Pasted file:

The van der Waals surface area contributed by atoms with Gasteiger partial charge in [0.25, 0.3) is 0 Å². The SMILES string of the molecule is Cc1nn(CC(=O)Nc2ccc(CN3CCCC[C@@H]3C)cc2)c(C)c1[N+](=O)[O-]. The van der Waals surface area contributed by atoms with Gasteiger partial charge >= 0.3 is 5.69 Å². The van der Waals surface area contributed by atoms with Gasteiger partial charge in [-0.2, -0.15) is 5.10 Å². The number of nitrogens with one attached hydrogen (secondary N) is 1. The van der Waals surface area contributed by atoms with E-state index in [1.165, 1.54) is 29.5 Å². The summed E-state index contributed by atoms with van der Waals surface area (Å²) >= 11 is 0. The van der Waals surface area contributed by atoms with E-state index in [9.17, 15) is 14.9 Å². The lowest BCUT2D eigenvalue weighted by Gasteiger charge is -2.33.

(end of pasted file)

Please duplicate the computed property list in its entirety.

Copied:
The van der Waals surface area contributed by atoms with Gasteiger partial charge in [0.25, 0.3) is 0 Å². The SMILES string of the molecule is Cc1nn(CC(=O)Nc2ccc(CN3CCCC[C@@H]3C)cc2)c(C)c1[N+](=O)[O-]. The van der Waals surface area contributed by atoms with Gasteiger partial charge >= 0.3 is 5.69 Å². The van der Waals surface area contributed by atoms with Gasteiger partial charge in [-0.2, -0.15) is 5.10 Å². The number of nitrogens with one attached hydrogen (secondary N) is 1. The van der Waals surface area contributed by atoms with E-state index in [1.165, 1.54) is 29.5 Å². The summed E-state index contributed by atoms with van der Waals surface area (Å²) >= 11 is 0. The van der Waals surface area contributed by atoms with E-state index in [9.17, 15) is 14.9 Å². The lowest BCUT2D eigenvalue weighted by Gasteiger charge is -2.33.